In order to illustrate the various types or levels of joy, St. Bernard sets up an excellent metaphor involving drinking: a taste is the joy of God we can experience during life, drink is the joy that is experienced by the souls of the saints, and inebriation is the experience of joy at the resurrection of the body (364). In this life, we can only taste; we can’t become inebriated. He quotes Psalm 35: 9, but I think both 9 and 10 help to better explain this idea of the inebriation of joy: “Then my soul shall rejoice in the Lord, exulting in his deliverance. All my bones shall say, ‘O Lord, who is like you? You deliver the weak from those too strong for them, the weak and the needy from those who despoil them.'” It’s as if the speaker’s entire body is steeped in deliverance, and why would that not bring an intoxicating, inebriating joy? “All my bones shall say” I am filled with the joy of the Lord. How many times has my whole body said, “I am inebriated with you, Lord”? Not yet. Not here. St. Bernard, much like John Wesley from the last post, says that inebriating joy will come later, that it’s not this-worldly.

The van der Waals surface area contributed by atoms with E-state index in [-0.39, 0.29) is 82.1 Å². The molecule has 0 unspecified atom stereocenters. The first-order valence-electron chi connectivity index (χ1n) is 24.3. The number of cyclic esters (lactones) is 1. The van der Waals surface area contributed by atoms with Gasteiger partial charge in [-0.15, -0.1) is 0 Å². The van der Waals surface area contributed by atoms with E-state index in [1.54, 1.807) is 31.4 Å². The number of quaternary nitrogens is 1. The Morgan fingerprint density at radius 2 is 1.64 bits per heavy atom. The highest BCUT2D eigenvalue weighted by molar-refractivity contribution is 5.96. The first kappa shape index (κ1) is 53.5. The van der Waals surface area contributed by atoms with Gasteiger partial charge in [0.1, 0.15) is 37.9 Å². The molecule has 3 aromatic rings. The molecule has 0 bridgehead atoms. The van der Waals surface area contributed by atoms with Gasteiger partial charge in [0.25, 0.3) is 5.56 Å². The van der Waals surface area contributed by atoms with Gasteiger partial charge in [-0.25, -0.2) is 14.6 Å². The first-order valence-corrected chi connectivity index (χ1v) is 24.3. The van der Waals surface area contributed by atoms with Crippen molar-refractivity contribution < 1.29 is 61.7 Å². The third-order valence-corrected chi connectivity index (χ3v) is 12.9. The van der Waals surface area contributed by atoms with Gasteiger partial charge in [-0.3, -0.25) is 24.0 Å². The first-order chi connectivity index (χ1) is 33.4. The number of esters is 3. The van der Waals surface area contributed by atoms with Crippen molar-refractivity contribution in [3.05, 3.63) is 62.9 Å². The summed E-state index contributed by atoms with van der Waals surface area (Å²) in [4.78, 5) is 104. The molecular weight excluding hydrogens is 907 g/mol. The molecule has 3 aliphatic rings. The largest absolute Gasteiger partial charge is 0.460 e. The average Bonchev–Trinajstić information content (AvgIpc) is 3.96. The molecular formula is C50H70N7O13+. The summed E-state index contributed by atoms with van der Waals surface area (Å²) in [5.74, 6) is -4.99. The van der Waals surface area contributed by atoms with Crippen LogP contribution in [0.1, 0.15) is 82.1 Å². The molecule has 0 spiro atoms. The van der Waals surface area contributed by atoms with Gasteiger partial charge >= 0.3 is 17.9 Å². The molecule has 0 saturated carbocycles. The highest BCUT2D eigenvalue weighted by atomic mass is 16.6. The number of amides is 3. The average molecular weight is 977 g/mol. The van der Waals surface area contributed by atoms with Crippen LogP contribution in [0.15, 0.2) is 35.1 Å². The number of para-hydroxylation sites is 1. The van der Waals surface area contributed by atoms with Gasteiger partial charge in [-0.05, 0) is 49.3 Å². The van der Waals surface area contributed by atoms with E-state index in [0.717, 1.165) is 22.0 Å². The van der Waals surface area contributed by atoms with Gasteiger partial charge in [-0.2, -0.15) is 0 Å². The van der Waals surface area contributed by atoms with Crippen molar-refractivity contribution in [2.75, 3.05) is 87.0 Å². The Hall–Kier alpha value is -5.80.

Jubilus cordis is “the very music of the heart,” which is only found when our hearts experience “the deepest and most intimate joy of the soul united with God” (366). This intimacy is given to us through the books of Proverbs, Ecclesiastes, and the Song of Songs, and it is felt as if from an intimate couple, such as two individuals who marry or who are deeply, intimately bound. Supper says that this intimacy “is a certain experience of God that communicates to the soul [God’s] sweetness and the joy of [God’s] presence” (366). This reminds me of the song “You Are So Good to Me” by Third Day. The chorus says, “You are beautiful my sweet, sweet song,” which seems like a version of this intimacy with Jesus that’s prevalent in Song of Songs.